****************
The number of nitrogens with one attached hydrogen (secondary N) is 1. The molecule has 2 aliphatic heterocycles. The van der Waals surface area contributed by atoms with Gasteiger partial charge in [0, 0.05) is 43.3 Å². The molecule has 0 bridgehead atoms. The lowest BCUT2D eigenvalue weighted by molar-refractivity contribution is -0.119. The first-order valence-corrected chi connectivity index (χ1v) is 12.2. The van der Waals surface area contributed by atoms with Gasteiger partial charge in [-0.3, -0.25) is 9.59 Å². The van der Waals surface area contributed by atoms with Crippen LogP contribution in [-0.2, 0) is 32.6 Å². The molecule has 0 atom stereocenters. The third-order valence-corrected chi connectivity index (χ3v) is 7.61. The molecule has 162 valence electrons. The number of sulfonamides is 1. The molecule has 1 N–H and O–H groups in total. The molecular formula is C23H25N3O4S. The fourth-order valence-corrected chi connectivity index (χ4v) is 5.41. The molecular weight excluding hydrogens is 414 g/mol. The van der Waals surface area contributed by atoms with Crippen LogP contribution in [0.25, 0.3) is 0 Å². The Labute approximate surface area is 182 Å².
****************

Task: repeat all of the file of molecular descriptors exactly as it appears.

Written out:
The number of nitrogens with one attached hydrogen (secondary N) is 1. The molecule has 2 aliphatic heterocycles. The van der Waals surface area contributed by atoms with Gasteiger partial charge in [0, 0.05) is 43.3 Å². The molecule has 0 bridgehead atoms. The lowest BCUT2D eigenvalue weighted by molar-refractivity contribution is -0.119. The first-order valence-corrected chi connectivity index (χ1v) is 12.2. The van der Waals surface area contributed by atoms with Gasteiger partial charge in [-0.3, -0.25) is 9.59 Å². The van der Waals surface area contributed by atoms with Crippen LogP contribution in [-0.2, 0) is 32.6 Å². The molecule has 0 atom stereocenters. The third-order valence-corrected chi connectivity index (χ3v) is 7.61. The molecule has 162 valence electrons. The number of sulfonamides is 1. The molecule has 1 N–H and O–H groups in total. The molecular formula is C23H25N3O4S. The fourth-order valence-corrected chi connectivity index (χ4v) is 5.41. The molecular weight excluding hydrogens is 414 g/mol. The van der Waals surface area contributed by atoms with Crippen LogP contribution in [0.25, 0.3) is 0 Å². The Labute approximate surface area is 182 Å².